In a recent study, researchers from the University of Hong Kong have found that new diabetes drugs can reduce the risk of kidney and respiratory diseases.
The study was conducted by a research team from the Department of Pharmacology and Pharmacology, University of Hong Kong Medical School (HKUMed), and discovered that SGLT2i inhibitors, also called glyflusinates – a group of drugs that block glucose reuptake in the kidneys and thus lower blood sugar – can reduce the risk of kidney and respiratory disease, including end-stage kidney disease, chronic obstructive pulmonary disease and pneumonia.
These studies provided factual new evidence that SGLT2 could provide additional protection to patients with type 4 diabetes and potentially be a better alternative to dipeptidylpeptidase-4 or gleptinase inhibitors (DPP<>i), an older group of glucose-lowering drugs.
The research was published in the Journal of Clinical Endocrinology and Metabolism, and was written about by Yorick Alert.
SGLT2 inhibitors are a new group of glucose-lowering drugs prescribed to patients with type <> diabetes.
Clinical trials over the past few years have shown that, in addition to controlling blood sugar, these drugs provide cardiovascular and kidney protection for patients with type II diabetes.
But it wasn't previously clear whether these new drugs could provide better heart and kidney protection than older blood sugar control drugs that have been widely prescribed to patients in recent years, such as dipeptidylpeptidase-4 inhibitors.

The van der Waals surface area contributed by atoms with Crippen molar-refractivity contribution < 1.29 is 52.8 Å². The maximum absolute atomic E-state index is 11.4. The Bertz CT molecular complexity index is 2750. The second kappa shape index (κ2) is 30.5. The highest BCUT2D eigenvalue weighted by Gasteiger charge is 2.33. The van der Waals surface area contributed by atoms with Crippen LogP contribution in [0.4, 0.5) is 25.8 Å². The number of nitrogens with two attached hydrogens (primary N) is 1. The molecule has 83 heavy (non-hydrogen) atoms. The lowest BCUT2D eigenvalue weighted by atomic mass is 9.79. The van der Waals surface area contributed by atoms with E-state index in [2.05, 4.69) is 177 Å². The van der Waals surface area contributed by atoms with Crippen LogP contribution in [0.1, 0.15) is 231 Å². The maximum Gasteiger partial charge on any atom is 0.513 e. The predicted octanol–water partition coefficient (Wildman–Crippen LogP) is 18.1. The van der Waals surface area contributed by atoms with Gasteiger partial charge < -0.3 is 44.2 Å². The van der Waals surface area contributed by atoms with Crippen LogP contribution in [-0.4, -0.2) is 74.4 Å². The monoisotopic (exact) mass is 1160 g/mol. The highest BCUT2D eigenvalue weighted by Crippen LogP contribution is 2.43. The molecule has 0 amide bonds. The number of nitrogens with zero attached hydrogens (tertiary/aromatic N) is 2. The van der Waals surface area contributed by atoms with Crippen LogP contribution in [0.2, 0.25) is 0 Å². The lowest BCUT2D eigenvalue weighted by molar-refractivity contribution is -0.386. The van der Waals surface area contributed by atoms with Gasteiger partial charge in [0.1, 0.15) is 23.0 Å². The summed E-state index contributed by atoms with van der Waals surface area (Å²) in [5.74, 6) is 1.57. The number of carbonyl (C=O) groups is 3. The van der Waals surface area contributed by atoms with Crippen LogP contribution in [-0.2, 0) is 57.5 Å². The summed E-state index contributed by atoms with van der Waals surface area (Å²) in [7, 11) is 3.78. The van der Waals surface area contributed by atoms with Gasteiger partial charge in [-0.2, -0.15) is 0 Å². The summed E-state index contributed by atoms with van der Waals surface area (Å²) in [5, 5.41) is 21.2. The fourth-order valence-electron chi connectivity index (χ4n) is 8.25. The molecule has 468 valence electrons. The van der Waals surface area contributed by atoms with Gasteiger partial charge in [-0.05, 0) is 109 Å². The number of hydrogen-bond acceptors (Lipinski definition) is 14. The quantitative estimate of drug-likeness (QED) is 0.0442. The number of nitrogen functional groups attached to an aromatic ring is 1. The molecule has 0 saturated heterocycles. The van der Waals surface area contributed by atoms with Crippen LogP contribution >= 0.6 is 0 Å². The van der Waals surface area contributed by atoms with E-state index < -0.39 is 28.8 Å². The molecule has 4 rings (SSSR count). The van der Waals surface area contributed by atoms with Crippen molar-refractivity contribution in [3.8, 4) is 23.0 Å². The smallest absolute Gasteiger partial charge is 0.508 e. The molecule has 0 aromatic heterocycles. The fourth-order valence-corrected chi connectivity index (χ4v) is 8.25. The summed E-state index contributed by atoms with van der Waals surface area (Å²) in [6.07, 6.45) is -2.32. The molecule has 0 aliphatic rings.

Therefore, this study was conducted to investigate the effect of SGLT2 inhibitors on the kidneys and specifically 4 conditions, namely the last stages of kidney disease, acute renal failure, albuminuria (a condition in which blood albumin is present in the urine) and a decrease in glomerular filtration rate (a test used to evaluate the functioning of the kidneys, specifically to estimate the amount of blood that passes per minute through fine filters in the kidneys called glomeruli).
The team also conducted another cohort study looking at the association of SGLT2 inhibitors with a reduced risk of obstructive pulmonary disease and pneumonia, because these inhibitors have been shown to inhibit the activation of the cryopyrene gene (NLRP3) in the lung, whose activation leads to airway inflammation, asthma and chronic obstructive pulmonary disease, as shown in some animal studies.
Research results and their importance
After studying a group of more than 30,2 patients with type 81 diabetes in Hong Kong, the researchers found that SGLT70 inhibitors were significantly associated with an 50 percent lower risk of end-stage kidney disease, a <> percent lower risk of acute kidney failure, a <> percent lower risk of albuminuria, and a slowing decline in glomerular filtration rate.
These findings are consistent with those of previous clinical trials and provide factual evidence suggesting that SGLT2 inhibitors may have additional protective effects for the kidneys.
In terms of protective effects on the respiratory system, the results found that SGLT2 inhibitors are significantly associated with a 35% lower risk of COPD, a 46% reduction in disease progression, and a 41% lower risk of pneumonia, but clinical trials are still needed to confirm these respiratory findings.
Dr Cheung Ching Long, Associate Professor, Department of Pharmacology and Pharmacology, University of Hong Kong School of Medicine, commented: "Given the nature of observations of such studies, more ad hoc clinical trials and pooled analyses of studies from different populations and subgroups are required to draw a conclusion free of bias. In general, SGLT2 inhibitors could be a better alternative to dipeptidylpeptidase-4 inhibitors."